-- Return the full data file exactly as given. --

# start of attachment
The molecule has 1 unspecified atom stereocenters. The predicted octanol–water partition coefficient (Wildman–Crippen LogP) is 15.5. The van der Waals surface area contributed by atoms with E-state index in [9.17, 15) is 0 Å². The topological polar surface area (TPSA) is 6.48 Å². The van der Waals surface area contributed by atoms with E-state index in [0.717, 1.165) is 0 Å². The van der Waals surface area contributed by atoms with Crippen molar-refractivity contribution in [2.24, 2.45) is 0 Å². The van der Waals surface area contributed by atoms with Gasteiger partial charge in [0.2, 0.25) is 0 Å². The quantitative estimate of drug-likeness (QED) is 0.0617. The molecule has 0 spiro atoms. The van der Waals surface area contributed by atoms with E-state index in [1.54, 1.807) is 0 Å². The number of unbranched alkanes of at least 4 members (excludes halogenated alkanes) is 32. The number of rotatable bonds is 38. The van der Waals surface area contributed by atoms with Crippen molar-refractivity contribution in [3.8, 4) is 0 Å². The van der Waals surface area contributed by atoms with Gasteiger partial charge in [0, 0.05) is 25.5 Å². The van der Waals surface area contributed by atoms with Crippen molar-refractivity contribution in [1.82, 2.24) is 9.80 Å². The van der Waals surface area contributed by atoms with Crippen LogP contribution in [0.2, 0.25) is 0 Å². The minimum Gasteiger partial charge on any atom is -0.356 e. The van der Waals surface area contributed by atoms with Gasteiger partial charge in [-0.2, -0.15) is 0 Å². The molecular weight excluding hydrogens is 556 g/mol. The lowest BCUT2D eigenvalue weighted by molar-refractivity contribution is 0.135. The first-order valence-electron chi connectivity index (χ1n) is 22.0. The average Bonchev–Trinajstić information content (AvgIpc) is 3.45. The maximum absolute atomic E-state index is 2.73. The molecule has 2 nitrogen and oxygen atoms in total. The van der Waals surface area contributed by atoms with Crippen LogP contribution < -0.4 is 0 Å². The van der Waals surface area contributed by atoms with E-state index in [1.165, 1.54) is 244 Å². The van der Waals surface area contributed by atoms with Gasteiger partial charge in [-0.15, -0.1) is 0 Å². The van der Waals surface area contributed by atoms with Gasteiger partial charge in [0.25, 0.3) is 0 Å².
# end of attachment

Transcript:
The molecule has 1 unspecified atom stereocenters. The predicted octanol–water partition coefficient (Wildman–Crippen LogP) is 15.5. The van der Waals surface area contributed by atoms with E-state index in [9.17, 15) is 0 Å². The topological polar surface area (TPSA) is 6.48 Å². The van der Waals surface area contributed by atoms with E-state index in [0.717, 1.165) is 0 Å². The van der Waals surface area contributed by atoms with Crippen molar-refractivity contribution in [2.24, 2.45) is 0 Å². The van der Waals surface area contributed by atoms with Gasteiger partial charge in [0.2, 0.25) is 0 Å². The quantitative estimate of drug-likeness (QED) is 0.0617. The molecule has 0 spiro atoms. The van der Waals surface area contributed by atoms with E-state index in [1.54, 1.807) is 0 Å². The number of unbranched alkanes of at least 4 members (excludes halogenated alkanes) is 32. The number of rotatable bonds is 38. The van der Waals surface area contributed by atoms with Crippen molar-refractivity contribution in [3.8, 4) is 0 Å². The van der Waals surface area contributed by atoms with Gasteiger partial charge in [0, 0.05) is 25.5 Å². The van der Waals surface area contributed by atoms with Crippen molar-refractivity contribution in [1.82, 2.24) is 9.80 Å². The van der Waals surface area contributed by atoms with Crippen LogP contribution in [0.2, 0.25) is 0 Å². The minimum Gasteiger partial charge on any atom is -0.356 e. The van der Waals surface area contributed by atoms with Gasteiger partial charge in [-0.2, -0.15) is 0 Å². The molecular weight excluding hydrogens is 556 g/mol. The lowest BCUT2D eigenvalue weighted by molar-refractivity contribution is 0.135. The first-order valence-electron chi connectivity index (χ1n) is 22.0. The average Bonchev–Trinajstić information content (AvgIpc) is 3.45. The maximum absolute atomic E-state index is 2.73. The molecule has 2 nitrogen and oxygen atoms in total. The van der Waals surface area contributed by atoms with Crippen LogP contribution < -0.4 is 0 Å². The van der Waals surface area contributed by atoms with E-state index in [1.165, 1.54) is 244 Å². The van der Waals surface area contributed by atoms with Gasteiger partial charge in [-0.15, -0.1) is 0 Å². The van der Waals surface area contributed by atoms with Gasteiger partial charge in [0.25, 0.3) is 0 Å².